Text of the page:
|Develop new friendships with physically active people. Join a group, such as a walking club.|
|Lack of energy||Schedule physical activity for times in the day or week when you feel most energetic naturally.|
|Convince yourself that if you give it a chance, physical activity will increase your energy level; then, try it.|
|Lack of motivation||Plan ahead. Make physical activity a regular part of your daily or weekly schedule and write it on your calendar.|
|Invite a friend to exercise with you on a regular basis and write it on both your calendars.|
|Join an exercise group or class.|
|Fear of injury||Learn how to warm up and cool down to prevent injury.|
|Learn how to exercise appropriately considering your age, fitness level, skill level, and health status.|
|Make sure you get any injuries checked out, so you have confidence to exercise without fear.|
|Lack of skill||Select activities requiring no new skills, such as walking, climbing stairs, or jogging.|
|Take a class to develop new skills.|
|Lack of resources||Select activities that require minimal facilities or equipment, such as walking, jogging, skipping, or free online classes.|
|Identify inexpensive, convenient resources available in your community Park Run, Eastleigh Borough Council Activities, Health walks etc.|
|Weather conditions||Develop a set of regular activities that are always available regardless of weather (indoor cycling, free online classes, indoor swimming, stair climbing, skipping, dancing, yoga, etc.)|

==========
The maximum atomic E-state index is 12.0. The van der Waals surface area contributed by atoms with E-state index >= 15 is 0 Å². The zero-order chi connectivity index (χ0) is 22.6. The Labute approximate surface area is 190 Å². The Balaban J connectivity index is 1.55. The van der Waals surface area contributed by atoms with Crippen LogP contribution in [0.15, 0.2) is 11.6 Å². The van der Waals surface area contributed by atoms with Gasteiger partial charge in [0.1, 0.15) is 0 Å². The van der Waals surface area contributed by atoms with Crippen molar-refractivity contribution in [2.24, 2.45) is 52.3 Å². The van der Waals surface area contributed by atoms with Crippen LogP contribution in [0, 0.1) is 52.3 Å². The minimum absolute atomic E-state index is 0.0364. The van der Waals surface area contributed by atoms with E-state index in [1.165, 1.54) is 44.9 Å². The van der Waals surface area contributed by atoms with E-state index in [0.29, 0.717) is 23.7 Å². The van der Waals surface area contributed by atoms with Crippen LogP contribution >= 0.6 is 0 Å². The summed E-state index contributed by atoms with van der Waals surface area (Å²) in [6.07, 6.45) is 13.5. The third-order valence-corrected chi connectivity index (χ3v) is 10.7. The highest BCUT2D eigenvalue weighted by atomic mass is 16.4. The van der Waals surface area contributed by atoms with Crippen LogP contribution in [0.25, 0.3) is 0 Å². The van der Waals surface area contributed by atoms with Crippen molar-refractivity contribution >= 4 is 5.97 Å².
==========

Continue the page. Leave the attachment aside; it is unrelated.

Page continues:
|Travel||Put a skipping rope in your suitcase and skip.|
|Walk the halls and climb the stairs in hotels.|
|Stay in places with swimming pools or exercise facilities.|
|Join a nationwide gym.|
|Visit the local shopping centre and walk for half an hour or more.|
|Bring your mp3 player your favorite aerobic exercise music.|
|Family obligations||Trade babysitting time with a friend, neighbour, or family member who also has small children.|
|Exercise with the kids-go for a walk together, play tag or other running games, do an aerobic dance or exercise video for kids (there are several online) and exercise together. You can spend time together and still get your exercise.|
|True skipping, ride a stationary bicycle, or use other home gymnasium equipment while the kids are busy playing or sleeping.|
|Try to exercise when the kids are not around (e.g., during school hours or their nap time).|
|Retirement years||Look upon your retirement as an opportunity to become more active instead of less. Spend more time gardening, walking the dog, and playing with your grandchildren. Children with short legs and grandparents with slower gaits are often great walking partners.|
|Learn a new skill you’ve always been interested in, such as ballroom dancing, line dancing, or swimming.|
|Now that you have the time, make regular physical activity a part of every day. Go for a walk every morning or every evening before dinner. Treat yourself to an exercycle and ride every day while reading a favorite book or magazine.|